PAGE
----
When Is Equipment Leasing the Right Choice?
It might seem counterintuitive to new business owners, but there are actually a lot of times when leasing the machines your business needs can save you money and get you to a return on your capital faster than purchasing the same machines. If that seems backward, remember that not every machine in your shop has the same life expectancy or upgrade cost. While it’s true that the specific structure of a lease is not always the best choice because of the trade-offs involved in leasing, those same trade-offs make it a great choice in situations where equipment loans could be quite costly. Here are a couple examples of scenarios where leasing is a lot more attractive because of its unique advantages.
Short Operating Lives
Often, mobile devices and computer resources are short-term investments in the business world. While a good server system or high end workstation might see a decade of use, most tablets and phones last only a year or two, and laptops rarely last longer than five. With the high cost of purchasing new machines for the whole business and the fast depreciation on used models, it’s often easier to budget upgrades when you don’t buy the machines. Leasing them for a year or two at a time means having someone else dispose of them when you’re ready to upgrade, and leasing the upgrade means you can move up with minimal additional costs. Just opt to let go of an old lease and then sign a new one for the next model of your devices.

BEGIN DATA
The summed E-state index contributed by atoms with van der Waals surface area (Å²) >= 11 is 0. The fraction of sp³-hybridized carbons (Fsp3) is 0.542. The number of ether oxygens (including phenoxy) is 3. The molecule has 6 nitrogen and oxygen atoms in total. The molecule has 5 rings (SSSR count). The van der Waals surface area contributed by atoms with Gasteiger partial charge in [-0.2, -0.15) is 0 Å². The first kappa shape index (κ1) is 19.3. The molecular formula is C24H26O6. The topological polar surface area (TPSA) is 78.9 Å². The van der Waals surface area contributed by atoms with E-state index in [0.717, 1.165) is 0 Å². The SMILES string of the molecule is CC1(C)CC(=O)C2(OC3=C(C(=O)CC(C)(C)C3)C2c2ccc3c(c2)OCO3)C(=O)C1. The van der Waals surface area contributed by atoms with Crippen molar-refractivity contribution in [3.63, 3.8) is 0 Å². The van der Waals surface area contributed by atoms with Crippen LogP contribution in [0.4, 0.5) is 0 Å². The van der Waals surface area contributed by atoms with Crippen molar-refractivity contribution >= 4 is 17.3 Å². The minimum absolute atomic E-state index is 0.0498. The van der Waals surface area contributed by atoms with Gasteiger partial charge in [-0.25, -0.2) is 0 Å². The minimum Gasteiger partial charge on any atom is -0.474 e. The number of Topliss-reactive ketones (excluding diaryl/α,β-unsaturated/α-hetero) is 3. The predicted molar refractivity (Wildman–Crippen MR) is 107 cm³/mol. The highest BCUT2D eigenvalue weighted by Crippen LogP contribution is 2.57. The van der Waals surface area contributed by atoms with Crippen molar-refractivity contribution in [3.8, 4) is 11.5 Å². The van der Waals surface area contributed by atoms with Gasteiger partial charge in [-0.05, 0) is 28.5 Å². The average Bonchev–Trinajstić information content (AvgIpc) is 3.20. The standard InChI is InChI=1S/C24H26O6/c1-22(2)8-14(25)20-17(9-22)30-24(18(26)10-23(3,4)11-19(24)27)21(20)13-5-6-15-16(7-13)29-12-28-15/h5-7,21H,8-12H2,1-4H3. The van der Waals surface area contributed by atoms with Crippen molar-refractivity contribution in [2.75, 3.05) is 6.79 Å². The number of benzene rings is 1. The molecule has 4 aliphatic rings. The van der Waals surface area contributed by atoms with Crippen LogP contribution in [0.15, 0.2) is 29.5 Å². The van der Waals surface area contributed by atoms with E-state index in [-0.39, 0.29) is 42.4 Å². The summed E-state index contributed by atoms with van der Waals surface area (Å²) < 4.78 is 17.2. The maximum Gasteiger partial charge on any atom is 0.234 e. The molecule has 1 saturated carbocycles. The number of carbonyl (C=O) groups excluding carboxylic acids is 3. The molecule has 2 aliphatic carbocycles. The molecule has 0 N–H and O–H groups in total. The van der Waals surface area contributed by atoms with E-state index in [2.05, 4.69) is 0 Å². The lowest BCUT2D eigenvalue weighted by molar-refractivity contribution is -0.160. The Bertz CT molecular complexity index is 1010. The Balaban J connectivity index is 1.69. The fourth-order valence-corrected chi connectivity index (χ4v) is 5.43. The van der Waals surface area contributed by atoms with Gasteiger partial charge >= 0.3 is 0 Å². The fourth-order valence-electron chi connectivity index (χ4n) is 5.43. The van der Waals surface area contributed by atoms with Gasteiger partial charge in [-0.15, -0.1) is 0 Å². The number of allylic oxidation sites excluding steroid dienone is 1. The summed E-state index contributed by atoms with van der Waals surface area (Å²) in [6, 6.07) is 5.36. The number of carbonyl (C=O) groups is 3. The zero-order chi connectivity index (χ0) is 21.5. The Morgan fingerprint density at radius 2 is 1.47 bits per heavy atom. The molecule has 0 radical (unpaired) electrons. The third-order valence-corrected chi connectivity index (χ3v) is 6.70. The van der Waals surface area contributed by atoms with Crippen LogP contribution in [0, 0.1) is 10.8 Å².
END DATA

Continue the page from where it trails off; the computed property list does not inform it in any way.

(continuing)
Startup Equipment Leasing
Many small businesses find traditional equipment loans to be inaccessible because most lenders want to see two years of profitable operating history before lending, which is tough if you’re buying the machines you need to start operations up. The SBA offers options aimed at small businesses in this situation, but requires a significant down payment to help offset the risks. As a result, it’s pretty common for companies to have to pick and choose what pieces can be financed this way. Leasing allows you to affordably access equipment without a huge down payment, so it’s often easier to get everything for a new business on lease. Since lease costs are month to month, it’s also typically easier to get to a return on that overhead expense. New equipment leasing agreements do typically come with signing fees, but they are also typically a fraction of down payment costs, so it takes less effort to break even on those starting expenses.